The 12s thing (24 hours in a day, 60 minutes in an hour, 60 seconds in a minute, 360 degrees in a circle) is also said to be Babylonian. I don't know if other ancient cultures figured this out for themselves or not.

Also, it seems like the 5s thing, and the 8s thing, and trying to combine 5s, 8s, and 12s together, originated in China.


Which Tanaka? Which book? *curious*


Stefan Tanaka's <i>New Times in Modern Japan</i>. The complaint is that the book's pretty poor on the premodern in general (having it as sort of the unchanging, ahistorical backdrop against which Meiji modernizes), but he covers the Gregorian reform. As far as I know, it's the only book in English to do so.

I decided to see what Uchida Masao (『暦と時の事典』) had to say, and it looks like 曜日 made it into use in the Sengoku period, although east and west had different order of planets. The Jōkyō calendar reform added a note of 曜日, but only at the start of the month. 「もちろん、曜日がそれほど重視されていたと思われないからたいした影響はなかったであろう。」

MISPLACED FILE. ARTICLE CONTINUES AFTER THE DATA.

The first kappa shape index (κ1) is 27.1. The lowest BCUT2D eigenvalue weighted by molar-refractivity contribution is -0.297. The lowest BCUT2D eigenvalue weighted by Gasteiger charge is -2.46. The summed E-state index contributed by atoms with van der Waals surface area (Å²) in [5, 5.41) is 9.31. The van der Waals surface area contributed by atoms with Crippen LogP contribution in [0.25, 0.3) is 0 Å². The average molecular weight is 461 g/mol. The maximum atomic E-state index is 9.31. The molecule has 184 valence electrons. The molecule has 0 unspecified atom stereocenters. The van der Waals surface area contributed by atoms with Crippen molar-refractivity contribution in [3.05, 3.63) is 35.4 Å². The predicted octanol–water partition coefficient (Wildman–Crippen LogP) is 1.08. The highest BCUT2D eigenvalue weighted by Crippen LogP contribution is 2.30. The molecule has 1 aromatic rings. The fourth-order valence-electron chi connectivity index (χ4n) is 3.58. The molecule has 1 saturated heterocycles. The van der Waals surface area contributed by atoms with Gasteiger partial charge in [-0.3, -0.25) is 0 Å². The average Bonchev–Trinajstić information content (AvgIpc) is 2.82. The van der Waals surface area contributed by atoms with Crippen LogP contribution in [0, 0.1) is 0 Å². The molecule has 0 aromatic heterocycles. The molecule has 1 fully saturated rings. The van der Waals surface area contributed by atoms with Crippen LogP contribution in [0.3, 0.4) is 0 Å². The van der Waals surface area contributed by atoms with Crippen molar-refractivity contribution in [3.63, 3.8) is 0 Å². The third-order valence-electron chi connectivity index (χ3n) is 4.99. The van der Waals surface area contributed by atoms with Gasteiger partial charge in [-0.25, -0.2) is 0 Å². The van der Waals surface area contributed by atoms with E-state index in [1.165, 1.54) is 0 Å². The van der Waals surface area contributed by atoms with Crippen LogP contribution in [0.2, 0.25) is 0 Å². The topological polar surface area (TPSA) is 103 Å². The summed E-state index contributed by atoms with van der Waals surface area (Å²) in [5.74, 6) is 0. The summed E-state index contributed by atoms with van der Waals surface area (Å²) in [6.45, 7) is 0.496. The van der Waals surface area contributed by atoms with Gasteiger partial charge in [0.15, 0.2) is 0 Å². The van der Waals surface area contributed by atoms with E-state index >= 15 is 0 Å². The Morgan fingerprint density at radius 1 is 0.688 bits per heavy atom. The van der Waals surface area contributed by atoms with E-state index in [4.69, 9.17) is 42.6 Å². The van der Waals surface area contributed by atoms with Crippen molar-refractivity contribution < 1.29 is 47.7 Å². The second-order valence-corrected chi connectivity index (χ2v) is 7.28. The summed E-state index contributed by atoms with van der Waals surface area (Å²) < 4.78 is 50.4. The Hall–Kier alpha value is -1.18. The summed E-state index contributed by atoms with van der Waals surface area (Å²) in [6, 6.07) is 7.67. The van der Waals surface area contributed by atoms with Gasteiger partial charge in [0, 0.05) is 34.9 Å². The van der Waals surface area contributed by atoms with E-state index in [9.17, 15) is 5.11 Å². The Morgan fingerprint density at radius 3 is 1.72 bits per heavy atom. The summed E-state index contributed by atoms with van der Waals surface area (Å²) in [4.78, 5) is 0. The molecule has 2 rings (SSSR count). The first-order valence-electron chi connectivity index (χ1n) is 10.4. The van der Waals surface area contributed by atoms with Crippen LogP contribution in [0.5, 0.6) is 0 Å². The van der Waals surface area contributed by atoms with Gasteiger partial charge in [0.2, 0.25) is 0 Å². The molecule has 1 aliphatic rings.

The reason why the 12 thing is so common is that it is the (closest whole) number of moon cycles to a year. Predicting the year became of paramount importance when people switched from hunting/gathering to agriculture. It's difficult to count to 365, so counting months makes things easier.

The reason why the 12 cycle is then applied to the (double) hours of the day is because the same stars pass overhead in a (double) hour as in a month. So you can see that the Asians who use the 12 (double) hours per day have it right, and the 24 hour thing is the abberation. But presumably the Sumerians counted day and night each separately. So for them a month had 60 day/nights (whereas for us it has 30 day+nights).

So anyhow the fasciation with 12 derives *from* the zodiac (i.e., the 12 part nature of the year/day), not the other way around.


Incidentally the 7 day week, presumably comes from the (closest whole) number of days to a moon-quarter, and is thus equally ancient. (The coincidental fact that there just happened to be 7 "planets" presumably reinforced the correctness of this count.) The Hebrew bible merely enshrined the preexisting week into their own mythology.